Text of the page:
The top three cited attack vectors in the healthcare industry are:

  1. Ransomware due to social engineering attacks
  2. Attacks against associated cloud workloads
  3. Attacks against server/data within the network edge

Social Engineering Attacks

Social engineering remains the fastest growing security risk concern today. In a social engineering attack, criminals use “phishing” social skills and influence tactics to elicit information about an organization or its computer system. Whether a fictitious email from a friend or trusted source, or a legitimate company or individual trying to persuade you to share personal data, it just takes one quick click on a link to bait an unsuspecting user and expose your system to an attacker. There are many types of social engineering tactics, but phishing remains the most common and easiest way in which hackers infiltrate network systems.

When it comes to the edge, attackers will send phishing emails where URLs are redirected via an HTTP protocol in edge computing systems that are undetectable.

Some of the largest healthcare data breaches are due to unauthorized individuals gaining access to email systems after employees respond to phishing emails. MEDNAX Services Inc., a provider of revenue cycle management and other administrative services to its affiliated physician practices groups discovered that unauthorized individuals had gained access to its Microsoft Office 365-hosted email system after employees responded to phishing emails.

According to the HIPAA Journal, the organization that tracks and reports on data breaches in healthcare, May 2022 saw a 25% increase in data breaches of 500 or more records. Seventy data breaches were reported to the Department of Health and Human Services’ Office for Civil Rights (OCR) in May 2022, which is the highest monthly total this year and well above the 12-month average of 56.75 data breaches per month. This level of reported data breaches has not been seen since June 2021.

Spearphishing attacks can be prevented by taking a layered approach. To minimize the potential impact of phishing, implementation of strong security controls can reduce the chances for these types of emails getting into the hands of unsuspecting users while employee awareness training can highlight “phishing” tactics used by malicious actors to compromise companies. In addition, red and blue teams can evaluate their unique attack surface by using tools to mimic attacks that malicious social engineers use to breach your company, to validate the efficacy of security controls, and identify potential vulnerabilities and attack pathways.

Cloud Applications Security

Hybrid and multi-cloud solutions from major players like Amazon Web Services (AWS), Google Cloud, Microsoft Azure, VMware, and IBM are extending the cloud experience to edge locations with the pledge of a consistent application and operations experience. Off-the-shelf edge applications and marketplaces are readily available due to initiatives from the Google ecosystem comprised of 200 applications from 30 independent software vendors, and similar efforts by IBM and AWS producing “all in one” pricing models, all indicating how cloud-style utilization is affecting the edge.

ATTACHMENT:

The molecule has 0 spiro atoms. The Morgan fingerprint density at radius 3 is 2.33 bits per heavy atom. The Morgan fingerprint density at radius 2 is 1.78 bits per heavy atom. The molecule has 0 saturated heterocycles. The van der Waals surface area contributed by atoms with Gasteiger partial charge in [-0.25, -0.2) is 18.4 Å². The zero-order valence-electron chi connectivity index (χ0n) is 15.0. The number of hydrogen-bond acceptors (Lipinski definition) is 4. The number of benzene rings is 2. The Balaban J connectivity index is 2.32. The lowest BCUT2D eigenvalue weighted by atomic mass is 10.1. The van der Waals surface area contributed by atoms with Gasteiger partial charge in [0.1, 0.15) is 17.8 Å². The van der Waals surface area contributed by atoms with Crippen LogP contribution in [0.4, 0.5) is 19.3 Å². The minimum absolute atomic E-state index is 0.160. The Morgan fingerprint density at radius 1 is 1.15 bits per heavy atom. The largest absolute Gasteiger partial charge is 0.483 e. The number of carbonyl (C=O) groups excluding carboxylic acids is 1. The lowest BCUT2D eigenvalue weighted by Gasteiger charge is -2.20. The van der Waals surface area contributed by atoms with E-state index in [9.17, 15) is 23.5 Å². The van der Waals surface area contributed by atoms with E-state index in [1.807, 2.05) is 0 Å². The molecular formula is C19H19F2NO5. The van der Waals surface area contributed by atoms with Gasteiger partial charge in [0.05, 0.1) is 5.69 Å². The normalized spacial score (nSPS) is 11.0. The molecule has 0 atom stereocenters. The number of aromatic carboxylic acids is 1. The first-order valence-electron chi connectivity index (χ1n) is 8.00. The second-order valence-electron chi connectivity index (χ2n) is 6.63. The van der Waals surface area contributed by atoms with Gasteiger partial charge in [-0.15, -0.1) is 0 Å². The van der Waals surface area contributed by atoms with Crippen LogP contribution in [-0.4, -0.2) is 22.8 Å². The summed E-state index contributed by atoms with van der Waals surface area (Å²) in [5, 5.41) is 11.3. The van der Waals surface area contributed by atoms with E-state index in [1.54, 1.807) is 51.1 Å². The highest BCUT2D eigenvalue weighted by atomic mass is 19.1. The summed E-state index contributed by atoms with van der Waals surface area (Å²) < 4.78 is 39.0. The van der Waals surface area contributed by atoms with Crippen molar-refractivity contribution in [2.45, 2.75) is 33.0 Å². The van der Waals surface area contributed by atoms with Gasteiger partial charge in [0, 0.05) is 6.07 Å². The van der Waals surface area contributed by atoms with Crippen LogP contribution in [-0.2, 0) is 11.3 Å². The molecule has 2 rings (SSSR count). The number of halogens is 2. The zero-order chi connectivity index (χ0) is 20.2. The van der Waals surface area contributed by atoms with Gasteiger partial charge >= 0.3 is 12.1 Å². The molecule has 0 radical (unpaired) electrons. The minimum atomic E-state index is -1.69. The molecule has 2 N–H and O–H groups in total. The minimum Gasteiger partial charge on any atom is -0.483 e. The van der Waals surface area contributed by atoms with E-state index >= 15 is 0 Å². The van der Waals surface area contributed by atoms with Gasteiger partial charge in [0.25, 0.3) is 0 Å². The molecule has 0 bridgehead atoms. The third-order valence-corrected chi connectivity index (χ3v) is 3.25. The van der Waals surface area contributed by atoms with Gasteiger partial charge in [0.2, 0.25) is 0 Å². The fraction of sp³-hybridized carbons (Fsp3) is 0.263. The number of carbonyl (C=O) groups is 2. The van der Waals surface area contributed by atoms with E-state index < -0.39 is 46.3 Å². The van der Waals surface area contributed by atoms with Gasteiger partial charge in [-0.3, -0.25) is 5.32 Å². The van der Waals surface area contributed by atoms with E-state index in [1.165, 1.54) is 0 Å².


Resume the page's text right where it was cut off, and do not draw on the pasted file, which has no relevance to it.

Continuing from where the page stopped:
Edge computing makes cloud and cloud workload security a big part of the equation, introducing security risks and shared security responsibility. While some cloud service providers may be responsible for the security of the infrastructure, most organizations will be held responsible for workload protection and security of their data, applications running within that infrastructure as well as access management.

Applications comprise many workloads (virtual machines [VMs], containers, serverless functions, databases, etc.). To effectively secure an organization’s cloud deployment, it is important to secure the infrastructure itself and every level of the workloads that are hosted on it. Each of these workloads must be properly configured individually and secured as well. There are many common threats in workload protection such as:

  • Application security – The application is the #1 infiltration method for attackers when it comes to workloads. As a majority of applications are internet facing, application vulnerabilities and misconfigurations are susceptible to attacks.
  • Workload infrastructure and network security – Whether workloads run on virtual machines or containers, once an attacker has an initial foothold, it is the resilience of the infrastructure and network configuration which may prevent the bad actor from further intrusion or getting to valuable resources and data.
  • Cloud native services and control APIs – In the world of distributed applications and infrastructure, utilizing IaaS and PaaS, the cloud APIs represent a new attack surface which will be accessible to an attacker who obtains user/machine credentials granting himself access directly to valuable data and critical business services.